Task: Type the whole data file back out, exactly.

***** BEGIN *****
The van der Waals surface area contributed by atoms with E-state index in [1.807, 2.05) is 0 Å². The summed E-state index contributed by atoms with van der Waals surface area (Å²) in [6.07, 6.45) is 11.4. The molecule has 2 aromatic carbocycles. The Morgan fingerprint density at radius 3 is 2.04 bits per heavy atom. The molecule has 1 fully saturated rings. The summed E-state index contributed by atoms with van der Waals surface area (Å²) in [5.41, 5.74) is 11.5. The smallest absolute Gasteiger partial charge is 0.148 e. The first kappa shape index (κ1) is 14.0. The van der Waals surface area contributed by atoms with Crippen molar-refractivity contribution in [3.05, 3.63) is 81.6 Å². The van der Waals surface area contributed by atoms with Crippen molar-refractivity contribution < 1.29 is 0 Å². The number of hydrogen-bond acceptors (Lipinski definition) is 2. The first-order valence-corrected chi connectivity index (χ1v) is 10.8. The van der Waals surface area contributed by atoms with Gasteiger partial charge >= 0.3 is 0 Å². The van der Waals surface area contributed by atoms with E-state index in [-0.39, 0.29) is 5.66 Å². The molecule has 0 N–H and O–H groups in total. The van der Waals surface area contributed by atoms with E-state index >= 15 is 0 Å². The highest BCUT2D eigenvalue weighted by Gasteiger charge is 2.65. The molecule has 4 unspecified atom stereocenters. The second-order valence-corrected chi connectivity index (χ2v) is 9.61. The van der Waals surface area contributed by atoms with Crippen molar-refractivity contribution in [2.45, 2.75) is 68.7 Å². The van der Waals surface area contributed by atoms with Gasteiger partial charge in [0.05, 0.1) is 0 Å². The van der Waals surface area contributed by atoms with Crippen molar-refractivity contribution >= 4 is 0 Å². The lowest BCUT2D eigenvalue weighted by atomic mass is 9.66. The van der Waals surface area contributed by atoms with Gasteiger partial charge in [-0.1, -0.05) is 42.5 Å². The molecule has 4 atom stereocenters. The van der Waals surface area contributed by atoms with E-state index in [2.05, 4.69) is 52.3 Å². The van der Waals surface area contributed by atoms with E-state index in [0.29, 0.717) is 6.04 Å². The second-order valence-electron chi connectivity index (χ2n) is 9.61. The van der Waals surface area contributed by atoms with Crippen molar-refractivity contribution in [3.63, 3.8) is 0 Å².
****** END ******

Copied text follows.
The van der Waals surface area contributed by atoms with E-state index in [1.807, 2.05) is 0 Å². The summed E-state index contributed by atoms with van der Waals surface area (Å²) in [6.07, 6.45) is 11.4. The molecule has 2 aromatic carbocycles. The Morgan fingerprint density at radius 3 is 2.04 bits per heavy atom. The molecule has 1 fully saturated rings. The summed E-state index contributed by atoms with van der Waals surface area (Å²) in [5.41, 5.74) is 11.5. The smallest absolute Gasteiger partial charge is 0.148 e. The first kappa shape index (κ1) is 14.0. The van der Waals surface area contributed by atoms with Crippen molar-refractivity contribution in [3.05, 3.63) is 81.6 Å². The van der Waals surface area contributed by atoms with Crippen molar-refractivity contribution < 1.29 is 0 Å². The number of hydrogen-bond acceptors (Lipinski definition) is 2. The first-order valence-corrected chi connectivity index (χ1v) is 10.8. The van der Waals surface area contributed by atoms with Gasteiger partial charge >= 0.3 is 0 Å². The van der Waals surface area contributed by atoms with E-state index in [-0.39, 0.29) is 5.66 Å². The molecule has 0 N–H and O–H groups in total. The van der Waals surface area contributed by atoms with E-state index >= 15 is 0 Å². The highest BCUT2D eigenvalue weighted by Gasteiger charge is 2.65. The molecule has 4 unspecified atom stereocenters. The second-order valence-corrected chi connectivity index (χ2v) is 9.61. The van der Waals surface area contributed by atoms with Crippen molar-refractivity contribution in [2.45, 2.75) is 68.7 Å². The van der Waals surface area contributed by atoms with Gasteiger partial charge in [0.05, 0.1) is 0 Å². The van der Waals surface area contributed by atoms with Crippen molar-refractivity contribution >= 4 is 0 Å². The lowest BCUT2D eigenvalue weighted by atomic mass is 9.66. The van der Waals surface area contributed by atoms with Gasteiger partial charge in [-0.1, -0.05) is 42.5 Å². The molecule has 4 atom stereocenters. The van der Waals surface area contributed by atoms with E-state index in [2.05, 4.69) is 52.3 Å². The van der Waals surface area contributed by atoms with E-state index in [0.29, 0.717) is 6.04 Å². The second-order valence-electron chi connectivity index (χ2n) is 9.61. The van der Waals surface area contributed by atoms with Crippen molar-refractivity contribution in [3.63, 3.8) is 0 Å².